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Weeding points of view

I’ve realized after all of this discussion of my new hori hori that I haven’t bothered to actually explain what I consider a weed. As anyone who has seen the yard would expect, I don’t follow the conventional definition for weeds. I mean, I do follow the standard definition of a weed being any plant growing where you don’t want it. I just don’t believe that a yard has to have a lawn made of conventional grass and am a little enamored of the idea of a clover lawn for its bee-attracting qualities and drought tolerance.

As we don’t follow the standard conventions of plant choice and placement, my weeding sessions tend to be concentrated on whatever specific plant is making life hard. This month it’s the tansy ragwort, and in fact all of the noxious weeds are on the list. Beyond that it tends to be things that spread too quickly1 or things that actively make me itch. Some day dandelions might make the list, but they’re just too small potatoes to worry about yet. I’m far more concerned about the big leaf maple and alder starts.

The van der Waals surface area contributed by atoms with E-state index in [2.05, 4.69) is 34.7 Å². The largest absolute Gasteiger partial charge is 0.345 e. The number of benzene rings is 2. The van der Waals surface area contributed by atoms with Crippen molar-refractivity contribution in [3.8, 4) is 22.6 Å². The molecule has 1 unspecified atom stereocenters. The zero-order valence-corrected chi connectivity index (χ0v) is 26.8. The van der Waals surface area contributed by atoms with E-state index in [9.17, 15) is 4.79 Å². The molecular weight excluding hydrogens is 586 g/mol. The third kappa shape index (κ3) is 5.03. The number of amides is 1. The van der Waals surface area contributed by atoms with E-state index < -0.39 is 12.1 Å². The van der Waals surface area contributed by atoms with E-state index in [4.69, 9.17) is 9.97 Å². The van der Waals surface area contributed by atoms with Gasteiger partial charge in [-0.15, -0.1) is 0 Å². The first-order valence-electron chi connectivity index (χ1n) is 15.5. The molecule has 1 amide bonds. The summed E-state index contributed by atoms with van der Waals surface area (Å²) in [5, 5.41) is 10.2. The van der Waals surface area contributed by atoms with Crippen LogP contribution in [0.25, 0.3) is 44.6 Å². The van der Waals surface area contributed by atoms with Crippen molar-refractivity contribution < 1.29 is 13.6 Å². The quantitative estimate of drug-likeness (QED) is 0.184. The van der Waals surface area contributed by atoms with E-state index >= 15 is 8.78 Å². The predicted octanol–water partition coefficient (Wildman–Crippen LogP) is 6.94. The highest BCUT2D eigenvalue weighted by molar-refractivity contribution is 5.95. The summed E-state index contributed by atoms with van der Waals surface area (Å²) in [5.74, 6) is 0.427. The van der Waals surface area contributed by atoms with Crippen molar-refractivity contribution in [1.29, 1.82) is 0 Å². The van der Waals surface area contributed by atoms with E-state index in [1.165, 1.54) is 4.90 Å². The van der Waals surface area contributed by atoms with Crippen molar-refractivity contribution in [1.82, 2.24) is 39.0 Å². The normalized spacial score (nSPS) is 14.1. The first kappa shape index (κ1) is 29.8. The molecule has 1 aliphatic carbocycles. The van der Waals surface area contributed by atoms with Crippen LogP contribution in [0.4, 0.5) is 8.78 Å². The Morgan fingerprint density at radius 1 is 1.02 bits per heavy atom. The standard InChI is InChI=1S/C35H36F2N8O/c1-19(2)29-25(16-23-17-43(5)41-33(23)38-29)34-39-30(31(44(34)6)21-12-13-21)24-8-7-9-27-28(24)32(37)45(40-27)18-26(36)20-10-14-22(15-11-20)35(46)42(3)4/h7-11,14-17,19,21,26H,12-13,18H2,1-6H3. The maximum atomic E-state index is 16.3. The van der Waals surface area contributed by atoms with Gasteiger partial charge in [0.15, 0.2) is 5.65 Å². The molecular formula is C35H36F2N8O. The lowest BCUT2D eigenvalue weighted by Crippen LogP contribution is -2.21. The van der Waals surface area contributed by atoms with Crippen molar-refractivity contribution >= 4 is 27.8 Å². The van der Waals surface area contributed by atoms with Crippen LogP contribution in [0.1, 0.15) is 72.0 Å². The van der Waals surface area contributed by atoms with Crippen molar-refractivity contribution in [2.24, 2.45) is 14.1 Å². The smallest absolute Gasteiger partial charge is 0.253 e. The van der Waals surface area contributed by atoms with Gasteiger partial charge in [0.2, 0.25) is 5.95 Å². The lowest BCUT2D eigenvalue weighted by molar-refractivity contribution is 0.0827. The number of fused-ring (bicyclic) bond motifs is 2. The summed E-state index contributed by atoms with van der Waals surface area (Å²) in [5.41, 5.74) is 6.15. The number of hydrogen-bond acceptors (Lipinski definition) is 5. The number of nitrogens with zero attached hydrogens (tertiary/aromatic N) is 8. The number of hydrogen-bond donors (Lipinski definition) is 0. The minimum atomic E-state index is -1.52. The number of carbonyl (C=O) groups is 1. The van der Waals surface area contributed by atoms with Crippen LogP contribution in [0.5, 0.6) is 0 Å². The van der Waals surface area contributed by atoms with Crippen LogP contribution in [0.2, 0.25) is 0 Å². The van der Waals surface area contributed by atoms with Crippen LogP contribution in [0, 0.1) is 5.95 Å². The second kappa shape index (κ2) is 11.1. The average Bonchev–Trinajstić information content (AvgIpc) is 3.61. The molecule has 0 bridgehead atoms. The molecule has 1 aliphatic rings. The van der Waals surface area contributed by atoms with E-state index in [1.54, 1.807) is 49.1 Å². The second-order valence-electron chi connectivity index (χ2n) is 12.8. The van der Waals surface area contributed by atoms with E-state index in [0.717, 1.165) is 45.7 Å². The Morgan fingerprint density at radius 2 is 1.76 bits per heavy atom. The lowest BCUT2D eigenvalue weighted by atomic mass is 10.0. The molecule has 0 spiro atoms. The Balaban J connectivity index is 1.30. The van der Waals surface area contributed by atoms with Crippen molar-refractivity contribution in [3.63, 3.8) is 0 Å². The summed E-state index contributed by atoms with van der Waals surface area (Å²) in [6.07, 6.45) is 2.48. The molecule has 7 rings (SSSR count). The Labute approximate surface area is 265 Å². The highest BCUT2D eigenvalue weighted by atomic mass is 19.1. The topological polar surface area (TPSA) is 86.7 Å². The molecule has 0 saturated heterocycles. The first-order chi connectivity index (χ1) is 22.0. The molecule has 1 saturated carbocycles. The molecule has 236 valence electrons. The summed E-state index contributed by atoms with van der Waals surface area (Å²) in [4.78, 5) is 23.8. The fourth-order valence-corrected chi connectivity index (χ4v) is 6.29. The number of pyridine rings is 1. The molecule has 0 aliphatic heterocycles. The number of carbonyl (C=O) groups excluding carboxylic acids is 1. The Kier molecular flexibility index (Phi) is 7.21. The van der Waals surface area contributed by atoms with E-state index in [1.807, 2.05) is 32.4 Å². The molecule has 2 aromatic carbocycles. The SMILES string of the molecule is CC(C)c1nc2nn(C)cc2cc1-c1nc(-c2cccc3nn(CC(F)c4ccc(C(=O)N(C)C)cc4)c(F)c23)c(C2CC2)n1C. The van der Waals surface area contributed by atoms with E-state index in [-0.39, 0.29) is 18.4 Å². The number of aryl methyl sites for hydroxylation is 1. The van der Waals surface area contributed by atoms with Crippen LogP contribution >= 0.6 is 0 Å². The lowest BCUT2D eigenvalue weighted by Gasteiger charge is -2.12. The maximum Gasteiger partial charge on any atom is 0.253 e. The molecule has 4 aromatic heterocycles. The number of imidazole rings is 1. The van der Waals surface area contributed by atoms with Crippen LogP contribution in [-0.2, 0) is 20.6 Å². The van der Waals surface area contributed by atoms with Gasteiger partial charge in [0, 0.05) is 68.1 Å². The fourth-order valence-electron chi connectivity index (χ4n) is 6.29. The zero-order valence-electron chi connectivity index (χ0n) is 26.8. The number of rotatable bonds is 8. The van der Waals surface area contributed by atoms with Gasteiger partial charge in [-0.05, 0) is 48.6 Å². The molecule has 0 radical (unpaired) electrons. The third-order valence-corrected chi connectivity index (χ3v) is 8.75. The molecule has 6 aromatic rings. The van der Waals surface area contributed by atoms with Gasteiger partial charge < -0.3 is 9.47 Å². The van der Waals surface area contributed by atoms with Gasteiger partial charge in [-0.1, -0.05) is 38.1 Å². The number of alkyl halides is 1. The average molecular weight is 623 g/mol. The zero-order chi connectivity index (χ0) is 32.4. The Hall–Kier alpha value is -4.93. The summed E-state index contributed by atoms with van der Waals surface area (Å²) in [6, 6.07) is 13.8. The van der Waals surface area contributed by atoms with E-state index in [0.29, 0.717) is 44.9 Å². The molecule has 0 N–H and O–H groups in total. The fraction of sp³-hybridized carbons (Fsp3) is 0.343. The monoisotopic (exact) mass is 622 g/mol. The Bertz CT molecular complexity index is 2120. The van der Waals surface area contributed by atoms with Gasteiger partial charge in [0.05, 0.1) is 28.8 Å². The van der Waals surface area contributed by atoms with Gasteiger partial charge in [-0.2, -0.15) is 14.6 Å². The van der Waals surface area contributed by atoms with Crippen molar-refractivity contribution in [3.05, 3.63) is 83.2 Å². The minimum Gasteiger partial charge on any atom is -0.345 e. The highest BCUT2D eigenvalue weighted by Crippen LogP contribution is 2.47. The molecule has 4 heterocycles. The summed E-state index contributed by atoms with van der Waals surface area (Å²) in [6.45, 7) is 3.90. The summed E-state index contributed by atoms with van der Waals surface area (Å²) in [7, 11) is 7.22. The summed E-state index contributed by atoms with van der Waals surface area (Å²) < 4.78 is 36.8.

In fact, part of the reason that we have such a terrible outbreak of the ragwort is this lax approach to plant placement. Strange things are cropping up in the yard all the time, and if I don’t know what they are right away and they look interesting we just let them grow to see what they turn out to be. Sometimes it results in fun interesting plants, and sometimes it ends up being something nasty. I think that for future plants I’ll be looking the up earlier to see if they need to come out or can be allowed to spread. I’ve been surprised by the sheer number of nasty things that can show up.

  1. Himalayan Blackberry []

Originally published at my blog. You can comment here or there.


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